One of the most useful concepts I was taught about treating joint and muscle pain is that while a patient’s pain may be in one area, the problem usually involves a whole region, including the spine. This is true of tennis elbow. It’s rare that I see a case that does not involve the shoulder, neck and upper back.
It’s also rare that I see it in tennis players, but only because I don’t treat many of them. I do see a lot of office workers with this condition, as well as people who do repetitive work like hammering or even stirring. They show the typical tenderness at the point of the elbow and weakness in extending the wrist against resistance, but they also show problems in the neck and upper back.
In a recent study of patients with tennis elbow, 36 to 41 percent showed mechanical problems in the neck. The researchers also reviewed previous studies that estimated the number to range from 57 to 90 percent.
Subjects without any elbow pain were much less likely to have these neck problems. The researchers commented that the mechanical problems in the neck were found in patients “without obvious neck pain.”
This corresponds well with my experience. It is the unusual patient with any pain in the arm or hand that does not have something out of alignment in the neck. Even patients with no neck pain at all can still have “knots” in the neck muscles, and show what Dr. Janet Travell called “the jump sign,” meaning they jump when pressure’s put on the knot. Once I convince them that no, that spot in the neck isn’t supposed to hurt, and no, I’m not really pushing that hard, we can begin to treat the problem from a regional point of view, rather than just looking at the elbow.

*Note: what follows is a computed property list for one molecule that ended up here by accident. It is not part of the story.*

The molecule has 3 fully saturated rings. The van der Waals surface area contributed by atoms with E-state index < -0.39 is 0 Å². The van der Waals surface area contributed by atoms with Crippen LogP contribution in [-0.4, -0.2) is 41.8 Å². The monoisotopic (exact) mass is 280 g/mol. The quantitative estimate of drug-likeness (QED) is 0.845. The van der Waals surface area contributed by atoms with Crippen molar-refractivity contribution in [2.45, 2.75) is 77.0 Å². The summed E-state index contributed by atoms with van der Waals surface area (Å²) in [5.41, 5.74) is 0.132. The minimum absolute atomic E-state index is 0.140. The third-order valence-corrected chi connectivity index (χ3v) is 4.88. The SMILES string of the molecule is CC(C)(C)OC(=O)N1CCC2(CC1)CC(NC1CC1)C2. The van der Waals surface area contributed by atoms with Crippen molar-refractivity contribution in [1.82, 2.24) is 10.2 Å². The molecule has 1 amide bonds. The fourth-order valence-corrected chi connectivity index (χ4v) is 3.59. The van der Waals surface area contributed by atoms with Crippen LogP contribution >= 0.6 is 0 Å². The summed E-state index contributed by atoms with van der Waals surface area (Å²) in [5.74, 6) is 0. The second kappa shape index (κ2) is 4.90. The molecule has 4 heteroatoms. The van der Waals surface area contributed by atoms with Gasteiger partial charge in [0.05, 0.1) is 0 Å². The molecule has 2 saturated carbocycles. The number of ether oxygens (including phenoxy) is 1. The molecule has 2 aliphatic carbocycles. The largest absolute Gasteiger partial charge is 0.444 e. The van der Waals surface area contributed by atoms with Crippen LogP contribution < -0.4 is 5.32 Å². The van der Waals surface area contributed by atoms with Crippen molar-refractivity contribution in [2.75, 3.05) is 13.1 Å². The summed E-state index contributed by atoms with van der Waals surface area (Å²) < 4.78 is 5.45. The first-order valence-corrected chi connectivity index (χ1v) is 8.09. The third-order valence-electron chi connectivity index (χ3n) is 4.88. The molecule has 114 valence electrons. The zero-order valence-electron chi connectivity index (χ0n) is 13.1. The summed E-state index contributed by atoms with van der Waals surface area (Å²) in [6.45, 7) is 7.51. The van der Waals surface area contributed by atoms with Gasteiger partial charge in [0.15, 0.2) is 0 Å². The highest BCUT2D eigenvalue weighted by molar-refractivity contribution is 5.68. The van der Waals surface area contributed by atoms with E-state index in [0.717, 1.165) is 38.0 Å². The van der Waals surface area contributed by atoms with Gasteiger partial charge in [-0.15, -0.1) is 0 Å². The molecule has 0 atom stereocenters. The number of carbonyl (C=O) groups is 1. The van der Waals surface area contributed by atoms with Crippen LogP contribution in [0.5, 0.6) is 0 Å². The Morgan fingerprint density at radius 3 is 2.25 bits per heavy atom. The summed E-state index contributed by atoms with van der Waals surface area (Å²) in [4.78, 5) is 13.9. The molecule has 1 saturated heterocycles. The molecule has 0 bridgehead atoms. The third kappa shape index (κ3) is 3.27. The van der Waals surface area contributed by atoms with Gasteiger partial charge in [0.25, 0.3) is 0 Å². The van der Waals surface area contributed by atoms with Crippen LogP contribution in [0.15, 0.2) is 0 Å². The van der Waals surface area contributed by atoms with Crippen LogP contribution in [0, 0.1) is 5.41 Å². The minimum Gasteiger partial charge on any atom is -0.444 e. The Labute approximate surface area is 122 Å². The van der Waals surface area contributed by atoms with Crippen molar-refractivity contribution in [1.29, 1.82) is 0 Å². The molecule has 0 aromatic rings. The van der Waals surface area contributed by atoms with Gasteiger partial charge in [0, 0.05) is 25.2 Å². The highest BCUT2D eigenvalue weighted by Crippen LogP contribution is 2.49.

In the beginning of care, treatment is focused on reducing inflammation and pain, so the patient can get some relief. As they improve, we can give exercises, especially stretches. As they improve further, the stretches will be alternated with gentle resistance. Tight, inflamed muscles typically resist stretching, but they briefly relax and stop resisting after the muscle is contracted. This technique is used at the elbow, but also may be needed at the shoulder and neck to release them as well. Many patients with sedentary jobs also need to work on their posture — actually, almost every patient needs this work, myself included.
A few of the more difficult cases benefit from eating an “anti-inflammatory diet,” because part of the problem is that their whole body is somewhat inflamed, it’s just worst at the elbow. My first recommendation in these cases is to stop eating wheat; many patients find just that one change helps. I also recommend getting off the anti-inflammatory drugs, except for occasional use. While they do help ease the pain temporarily, long-term use may actually interfere with the healing process.
Most tennis elbow patients just want the elbow tended to; they don’t want to do posture exercises, have the neck treated or, God forbid, change their diets. But the idea that elbow pain is only due to a problem at the elbow itself is too simplistic for most cases. For the best and most lasting results, the whole problem has to be treated and lifestyle changes made. I have seen many cases of tennis elbow persist for years if not properly treated.
Dr. Michael Noonan practices chiropractic, chiropractic acupuncture and other wellness therapies in Old Town. He can be reached at firstname.lastname@example.org.